sqrt(mean((Hawaii_test\$price – Bagging_prediction)^2))

Least Squares Regression Method

library(glmnet)

set.seed(1)

Hawaii_OLS <- cv.glmnet(x = training_x, y =training_y, alpha = 0)

Making prediction for the RMSE

prediction_OLS <- predict(object = Hawaii_OLS, s = 0, newx = test_x)

rmse_OLS <- sqrt(mean((prediction_OLS – test_y)^2))
rmse_OLS

set.seed(1)

cv.glmnet() w/ alpha = 0 –> ridge regression

Hawaii_ridge <- cv.glmnet(x = training_x, y = training_y, alpha = 0)

subset the optimal lambda

lambda_ridge <- Hawaii_ridge\$lambda.min

Making Prediction for rmse

prediction_ridge <- predict(object = Hawaii_ridge, s = lambda_ridge, newx = test_x)

Calculating RMSE

rmse_ridge <- sqrt(mean((prediction_ridge – test_y)^2))
rmse_ridge

LASSO method

set.seed(1)

Hawaii_lasso <- cv.glmnet(x = training_x, y = training_y, alpha = 1)

Hawaii_lambda_lasso <- Hawaii_lasso\$lambda.min

prediction_lasso <- predict(object = Hawaii_lasso, s = Hawaii_lambda_lasso,
newx = test_x)

rmse_lasso <- sqrt(mean((prediction_lasso – test_y)^2))
rmse_lasso

library(rpart.plot)

set.seed(1)

Hawaii_tree_fit <- train(price ~ ., data = Hawaii_training,
method = “rpart”,
trControl = trainControl(method = “cv”, number = 5),
parms = list(split = “information”),
tuneLength = 10
)

Hawaii_tree_fit

storing optimal alpha

optimal_alpha2 <- Hawaii_tree_fit\$bestTune

prp(Hawaii_tree_fit\$finalModel, box.palette = “Blues”)

tree_prediction <- predict(object = Hawaii_tree_fit, newdata = Hawaii_test)

sqrt(mean((Hawaii_test\$price – tree_prediction)^2))

Results:

Random Forests: The RMSE is 579.297 dollars when using the Random forests method for predicting the price of an Air BnB in Hawaii.

Bagging: The RMSE is 580.5365 dollars when using the Bagging method for predicting the price of an Air BnB in Hawaii.

Least Squares Regression: The RMSE is 592.8501 dollars when using the Least Squares regression model for predicting the price of an Air BnB in Hawaii.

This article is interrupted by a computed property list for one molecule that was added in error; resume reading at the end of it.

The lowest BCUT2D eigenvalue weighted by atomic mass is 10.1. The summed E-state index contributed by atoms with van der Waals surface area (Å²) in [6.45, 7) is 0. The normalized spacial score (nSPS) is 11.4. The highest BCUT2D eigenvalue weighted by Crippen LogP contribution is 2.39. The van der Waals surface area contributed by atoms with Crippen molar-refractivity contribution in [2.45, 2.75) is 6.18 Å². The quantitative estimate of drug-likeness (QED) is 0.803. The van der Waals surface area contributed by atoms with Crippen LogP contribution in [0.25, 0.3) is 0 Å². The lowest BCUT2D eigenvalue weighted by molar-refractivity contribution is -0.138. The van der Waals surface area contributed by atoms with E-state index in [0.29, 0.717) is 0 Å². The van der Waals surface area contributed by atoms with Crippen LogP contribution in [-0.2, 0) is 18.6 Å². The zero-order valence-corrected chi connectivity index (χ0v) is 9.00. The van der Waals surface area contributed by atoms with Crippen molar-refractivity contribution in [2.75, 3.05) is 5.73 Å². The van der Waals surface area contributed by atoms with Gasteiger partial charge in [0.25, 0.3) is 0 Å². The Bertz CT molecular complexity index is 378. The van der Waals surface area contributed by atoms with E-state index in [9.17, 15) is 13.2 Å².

Ridge Regression: The RMSE is 592.8483 dollars when using the Ridge Regression model for the predicting the price of an Air BnB in Hawaii.

LASSO: The RMSE is 592.8449 dollars when using the LASSO method for predicting the price of an Air BnB in Hawaii.

Single Regression Tree: The RMSE is 595.4788 dollars for predicting the price of an Air BnB in Hawaii.

None of the methods substantially outperformed the others because all of the RMSE values were between 570 and 600 dollars for the price of an Air BnB in Hawaii. Also, none of the methods accurately predict the price of an Air BnB in Hawaii because paying right around \$600 to stay at an Air BnB in Hawaii seems very expensive when the mean price for the dataset was 299.9061 dollars.

The results from running these methods show that we didn’t have the right predictor variables for using these methods to predict the price of an Air BnB in Hawaii. There might be other variables not included in the dataset that would of helped us in making more realistic predictions for the price of an Air BnB in Hawaii.